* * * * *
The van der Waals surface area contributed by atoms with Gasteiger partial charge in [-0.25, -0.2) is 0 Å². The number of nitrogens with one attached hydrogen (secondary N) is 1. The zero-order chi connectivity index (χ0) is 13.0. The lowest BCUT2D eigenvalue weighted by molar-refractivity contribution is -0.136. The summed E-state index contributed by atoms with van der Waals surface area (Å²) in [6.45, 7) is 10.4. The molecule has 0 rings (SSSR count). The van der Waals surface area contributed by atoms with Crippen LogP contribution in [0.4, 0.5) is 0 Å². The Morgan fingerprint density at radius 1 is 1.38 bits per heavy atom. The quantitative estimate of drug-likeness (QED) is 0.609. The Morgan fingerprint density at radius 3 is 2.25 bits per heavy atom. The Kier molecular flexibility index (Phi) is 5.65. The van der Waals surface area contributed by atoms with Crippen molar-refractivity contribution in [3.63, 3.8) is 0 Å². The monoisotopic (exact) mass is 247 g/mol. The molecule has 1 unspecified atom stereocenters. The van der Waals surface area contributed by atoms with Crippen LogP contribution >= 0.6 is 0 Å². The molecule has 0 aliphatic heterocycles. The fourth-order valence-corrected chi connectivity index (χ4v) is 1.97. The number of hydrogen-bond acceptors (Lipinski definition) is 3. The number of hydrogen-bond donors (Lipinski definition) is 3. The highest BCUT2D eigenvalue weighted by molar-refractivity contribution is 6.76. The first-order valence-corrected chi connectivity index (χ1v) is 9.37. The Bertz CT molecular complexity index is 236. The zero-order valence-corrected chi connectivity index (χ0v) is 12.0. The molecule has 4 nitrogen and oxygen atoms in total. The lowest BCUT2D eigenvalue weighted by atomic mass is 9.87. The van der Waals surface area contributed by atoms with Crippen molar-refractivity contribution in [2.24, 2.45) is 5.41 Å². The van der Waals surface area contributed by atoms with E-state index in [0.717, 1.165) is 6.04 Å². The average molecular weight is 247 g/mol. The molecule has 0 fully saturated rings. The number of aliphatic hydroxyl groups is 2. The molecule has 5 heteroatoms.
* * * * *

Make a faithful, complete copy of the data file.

The van der Waals surface area contributed by atoms with Gasteiger partial charge in [-0.25, -0.2) is 0 Å². The number of nitrogens with one attached hydrogen (secondary N) is 1. The zero-order chi connectivity index (χ0) is 13.0. The lowest BCUT2D eigenvalue weighted by molar-refractivity contribution is -0.136. The summed E-state index contributed by atoms with van der Waals surface area (Å²) in [6.45, 7) is 10.4. The molecule has 0 rings (SSSR count). The van der Waals surface area contributed by atoms with Crippen LogP contribution in [0.4, 0.5) is 0 Å². The Morgan fingerprint density at radius 1 is 1.38 bits per heavy atom. The quantitative estimate of drug-likeness (QED) is 0.609. The Morgan fingerprint density at radius 3 is 2.25 bits per heavy atom. The Kier molecular flexibility index (Phi) is 5.65. The van der Waals surface area contributed by atoms with Crippen molar-refractivity contribution in [3.63, 3.8) is 0 Å². The monoisotopic (exact) mass is 247 g/mol. The molecule has 1 unspecified atom stereocenters. The van der Waals surface area contributed by atoms with Crippen LogP contribution >= 0.6 is 0 Å². The molecule has 0 aliphatic heterocycles. The fourth-order valence-corrected chi connectivity index (χ4v) is 1.97. The number of hydrogen-bond acceptors (Lipinski definition) is 3. The number of hydrogen-bond donors (Lipinski definition) is 3. The highest BCUT2D eigenvalue weighted by molar-refractivity contribution is 6.76. The first-order valence-corrected chi connectivity index (χ1v) is 9.37. The Bertz CT molecular complexity index is 236. The zero-order valence-corrected chi connectivity index (χ0v) is 12.0. The molecule has 4 nitrogen and oxygen atoms in total. The lowest BCUT2D eigenvalue weighted by atomic mass is 9.87. The van der Waals surface area contributed by atoms with Crippen molar-refractivity contribution in [2.24, 2.45) is 5.41 Å². The van der Waals surface area contributed by atoms with E-state index in [0.717, 1.165) is 6.04 Å². The average molecular weight is 247 g/mol. The molecule has 0 fully saturated rings. The number of aliphatic hydroxyl groups is 2. The molecule has 5 heteroatoms.